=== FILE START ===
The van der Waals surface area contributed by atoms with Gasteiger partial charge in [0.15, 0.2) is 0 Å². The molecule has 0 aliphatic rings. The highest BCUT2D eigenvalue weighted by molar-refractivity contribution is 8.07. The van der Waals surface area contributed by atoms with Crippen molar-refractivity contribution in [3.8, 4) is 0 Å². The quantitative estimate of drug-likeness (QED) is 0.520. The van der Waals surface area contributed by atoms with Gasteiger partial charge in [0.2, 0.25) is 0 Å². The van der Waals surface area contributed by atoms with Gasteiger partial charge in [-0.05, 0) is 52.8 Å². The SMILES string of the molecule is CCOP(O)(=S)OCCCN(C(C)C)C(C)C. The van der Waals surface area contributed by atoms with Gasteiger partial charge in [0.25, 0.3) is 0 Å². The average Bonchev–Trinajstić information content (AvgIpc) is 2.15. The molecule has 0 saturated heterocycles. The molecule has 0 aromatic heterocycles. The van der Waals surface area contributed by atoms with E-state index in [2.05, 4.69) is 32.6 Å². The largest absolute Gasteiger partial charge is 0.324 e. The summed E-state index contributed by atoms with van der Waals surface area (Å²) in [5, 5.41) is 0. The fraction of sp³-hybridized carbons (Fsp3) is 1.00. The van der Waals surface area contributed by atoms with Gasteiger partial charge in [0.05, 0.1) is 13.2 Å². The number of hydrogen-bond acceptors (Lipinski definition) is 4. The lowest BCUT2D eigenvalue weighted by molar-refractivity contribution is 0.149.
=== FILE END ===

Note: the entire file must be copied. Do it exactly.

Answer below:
The van der Waals surface area contributed by atoms with Gasteiger partial charge in [0.15, 0.2) is 0 Å². The molecule has 0 aliphatic rings. The highest BCUT2D eigenvalue weighted by molar-refractivity contribution is 8.07. The van der Waals surface area contributed by atoms with Crippen molar-refractivity contribution in [3.8, 4) is 0 Å². The quantitative estimate of drug-likeness (QED) is 0.520. The van der Waals surface area contributed by atoms with Gasteiger partial charge in [0.2, 0.25) is 0 Å². The van der Waals surface area contributed by atoms with Gasteiger partial charge in [-0.05, 0) is 52.8 Å². The SMILES string of the molecule is CCOP(O)(=S)OCCCN(C(C)C)C(C)C. The van der Waals surface area contributed by atoms with Gasteiger partial charge in [0.25, 0.3) is 0 Å². The average Bonchev–Trinajstić information content (AvgIpc) is 2.15. The molecule has 0 saturated heterocycles. The molecule has 0 aromatic heterocycles. The van der Waals surface area contributed by atoms with E-state index in [2.05, 4.69) is 32.6 Å². The largest absolute Gasteiger partial charge is 0.324 e. The summed E-state index contributed by atoms with van der Waals surface area (Å²) in [5, 5.41) is 0. The fraction of sp³-hybridized carbons (Fsp3) is 1.00. The van der Waals surface area contributed by atoms with Gasteiger partial charge in [0.05, 0.1) is 13.2 Å². The number of hydrogen-bond acceptors (Lipinski definition) is 4. The lowest BCUT2D eigenvalue weighted by molar-refractivity contribution is 0.149.